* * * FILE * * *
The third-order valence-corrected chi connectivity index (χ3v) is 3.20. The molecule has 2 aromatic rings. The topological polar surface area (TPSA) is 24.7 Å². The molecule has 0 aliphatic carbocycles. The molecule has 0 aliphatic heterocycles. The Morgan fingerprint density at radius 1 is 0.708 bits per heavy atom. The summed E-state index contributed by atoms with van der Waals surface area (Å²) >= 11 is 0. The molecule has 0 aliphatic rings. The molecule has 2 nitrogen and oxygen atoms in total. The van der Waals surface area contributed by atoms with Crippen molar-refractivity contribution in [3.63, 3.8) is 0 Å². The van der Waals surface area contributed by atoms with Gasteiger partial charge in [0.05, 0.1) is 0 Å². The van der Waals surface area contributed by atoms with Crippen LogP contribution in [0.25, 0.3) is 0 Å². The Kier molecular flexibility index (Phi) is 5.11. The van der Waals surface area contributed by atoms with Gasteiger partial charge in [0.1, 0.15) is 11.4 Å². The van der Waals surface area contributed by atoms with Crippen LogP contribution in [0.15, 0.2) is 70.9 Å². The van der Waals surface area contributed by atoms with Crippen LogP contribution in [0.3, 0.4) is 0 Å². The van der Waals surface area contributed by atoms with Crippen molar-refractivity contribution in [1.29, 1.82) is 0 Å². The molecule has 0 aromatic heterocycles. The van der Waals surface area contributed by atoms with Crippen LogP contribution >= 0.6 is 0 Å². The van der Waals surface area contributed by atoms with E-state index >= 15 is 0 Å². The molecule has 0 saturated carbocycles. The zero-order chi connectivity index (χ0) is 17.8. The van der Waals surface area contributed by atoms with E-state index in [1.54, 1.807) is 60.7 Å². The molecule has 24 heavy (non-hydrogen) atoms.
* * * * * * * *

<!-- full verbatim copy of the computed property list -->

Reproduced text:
The third-order valence-corrected chi connectivity index (χ3v) is 3.20. The molecule has 2 aromatic rings. The topological polar surface area (TPSA) is 24.7 Å². The molecule has 0 aliphatic carbocycles. The molecule has 0 aliphatic heterocycles. The Morgan fingerprint density at radius 1 is 0.708 bits per heavy atom. The summed E-state index contributed by atoms with van der Waals surface area (Å²) >= 11 is 0. The molecule has 0 aliphatic rings. The molecule has 2 nitrogen and oxygen atoms in total. The van der Waals surface area contributed by atoms with Crippen molar-refractivity contribution in [3.63, 3.8) is 0 Å². The van der Waals surface area contributed by atoms with Gasteiger partial charge in [0.05, 0.1) is 0 Å². The van der Waals surface area contributed by atoms with Crippen LogP contribution in [0.25, 0.3) is 0 Å². The Kier molecular flexibility index (Phi) is 5.11. The van der Waals surface area contributed by atoms with Gasteiger partial charge in [0.1, 0.15) is 11.4 Å². The van der Waals surface area contributed by atoms with Crippen LogP contribution in [0.15, 0.2) is 70.9 Å². The van der Waals surface area contributed by atoms with Crippen LogP contribution in [0.3, 0.4) is 0 Å². The van der Waals surface area contributed by atoms with Crippen molar-refractivity contribution in [1.29, 1.82) is 0 Å². The molecule has 0 aromatic heterocycles. The van der Waals surface area contributed by atoms with Crippen LogP contribution >= 0.6 is 0 Å². The van der Waals surface area contributed by atoms with E-state index >= 15 is 0 Å². The molecule has 0 saturated carbocycles. The zero-order chi connectivity index (χ0) is 17.8. The van der Waals surface area contributed by atoms with E-state index in [1.54, 1.807) is 60.7 Å². The molecule has 24 heavy (non-hydrogen) atoms.